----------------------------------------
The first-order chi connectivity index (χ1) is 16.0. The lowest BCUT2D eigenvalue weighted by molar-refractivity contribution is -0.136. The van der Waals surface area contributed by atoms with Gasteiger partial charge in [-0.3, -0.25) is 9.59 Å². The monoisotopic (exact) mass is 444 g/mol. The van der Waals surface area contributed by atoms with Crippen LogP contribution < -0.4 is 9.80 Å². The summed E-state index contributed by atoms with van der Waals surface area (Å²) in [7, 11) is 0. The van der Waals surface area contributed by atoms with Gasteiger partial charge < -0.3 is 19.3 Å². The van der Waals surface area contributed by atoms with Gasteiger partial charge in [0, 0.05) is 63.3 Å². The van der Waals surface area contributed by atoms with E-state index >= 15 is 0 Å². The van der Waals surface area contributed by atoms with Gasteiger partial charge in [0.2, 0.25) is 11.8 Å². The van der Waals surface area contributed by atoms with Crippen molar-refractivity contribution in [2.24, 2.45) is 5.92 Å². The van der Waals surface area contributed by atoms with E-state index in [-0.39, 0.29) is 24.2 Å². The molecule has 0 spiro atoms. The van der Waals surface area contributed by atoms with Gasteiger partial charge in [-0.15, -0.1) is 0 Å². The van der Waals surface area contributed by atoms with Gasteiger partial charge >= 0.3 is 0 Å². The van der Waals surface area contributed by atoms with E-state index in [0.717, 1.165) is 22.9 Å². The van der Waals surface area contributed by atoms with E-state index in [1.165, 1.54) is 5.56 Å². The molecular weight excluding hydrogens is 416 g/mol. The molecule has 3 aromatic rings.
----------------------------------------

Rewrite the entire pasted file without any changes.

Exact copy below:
The first-order chi connectivity index (χ1) is 16.0. The lowest BCUT2D eigenvalue weighted by molar-refractivity contribution is -0.136. The van der Waals surface area contributed by atoms with Gasteiger partial charge in [-0.3, -0.25) is 9.59 Å². The monoisotopic (exact) mass is 444 g/mol. The van der Waals surface area contributed by atoms with Crippen LogP contribution < -0.4 is 9.80 Å². The summed E-state index contributed by atoms with van der Waals surface area (Å²) in [7, 11) is 0. The van der Waals surface area contributed by atoms with Gasteiger partial charge < -0.3 is 19.3 Å². The van der Waals surface area contributed by atoms with Gasteiger partial charge in [0, 0.05) is 63.3 Å². The van der Waals surface area contributed by atoms with E-state index >= 15 is 0 Å². The van der Waals surface area contributed by atoms with Gasteiger partial charge in [0.2, 0.25) is 11.8 Å². The van der Waals surface area contributed by atoms with Crippen molar-refractivity contribution in [2.24, 2.45) is 5.92 Å². The van der Waals surface area contributed by atoms with E-state index in [-0.39, 0.29) is 24.2 Å². The molecule has 0 spiro atoms. The van der Waals surface area contributed by atoms with Gasteiger partial charge in [-0.15, -0.1) is 0 Å². The van der Waals surface area contributed by atoms with Gasteiger partial charge >= 0.3 is 0 Å². The van der Waals surface area contributed by atoms with E-state index in [0.717, 1.165) is 22.9 Å². The van der Waals surface area contributed by atoms with E-state index in [1.165, 1.54) is 5.56 Å². The molecular weight excluding hydrogens is 416 g/mol. The molecule has 3 aromatic rings.